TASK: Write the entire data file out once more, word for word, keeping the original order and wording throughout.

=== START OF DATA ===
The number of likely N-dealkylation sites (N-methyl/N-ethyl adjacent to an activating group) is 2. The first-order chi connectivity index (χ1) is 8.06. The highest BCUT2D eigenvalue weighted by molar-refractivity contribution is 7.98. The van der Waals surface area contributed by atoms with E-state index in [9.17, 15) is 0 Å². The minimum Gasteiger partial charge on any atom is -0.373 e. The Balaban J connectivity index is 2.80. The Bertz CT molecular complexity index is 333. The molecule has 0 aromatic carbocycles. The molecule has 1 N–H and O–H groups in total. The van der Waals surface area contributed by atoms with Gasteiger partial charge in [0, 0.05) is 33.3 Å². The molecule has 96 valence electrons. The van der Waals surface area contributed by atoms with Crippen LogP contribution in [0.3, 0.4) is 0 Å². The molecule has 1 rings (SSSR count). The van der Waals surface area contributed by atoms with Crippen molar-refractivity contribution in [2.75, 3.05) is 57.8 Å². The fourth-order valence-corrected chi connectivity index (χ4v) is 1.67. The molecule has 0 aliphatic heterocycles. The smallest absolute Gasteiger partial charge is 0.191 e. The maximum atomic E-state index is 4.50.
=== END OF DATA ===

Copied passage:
The number of likely N-dealkylation sites (N-methyl/N-ethyl adjacent to an activating group) is 2. The first-order chi connectivity index (χ1) is 8.06. The highest BCUT2D eigenvalue weighted by molar-refractivity contribution is 7.98. The van der Waals surface area contributed by atoms with E-state index in [9.17, 15) is 0 Å². The minimum Gasteiger partial charge on any atom is -0.373 e. The Balaban J connectivity index is 2.80. The Bertz CT molecular complexity index is 333. The molecule has 0 aromatic carbocycles. The molecule has 1 N–H and O–H groups in total. The van der Waals surface area contributed by atoms with Gasteiger partial charge in [0, 0.05) is 33.3 Å². The molecule has 96 valence electrons. The van der Waals surface area contributed by atoms with Crippen LogP contribution in [0.3, 0.4) is 0 Å². The molecule has 1 rings (SSSR count). The van der Waals surface area contributed by atoms with Crippen molar-refractivity contribution in [2.75, 3.05) is 57.8 Å². The fourth-order valence-corrected chi connectivity index (χ4v) is 1.67. The molecule has 0 aliphatic heterocycles. The smallest absolute Gasteiger partial charge is 0.191 e. The maximum atomic E-state index is 4.50.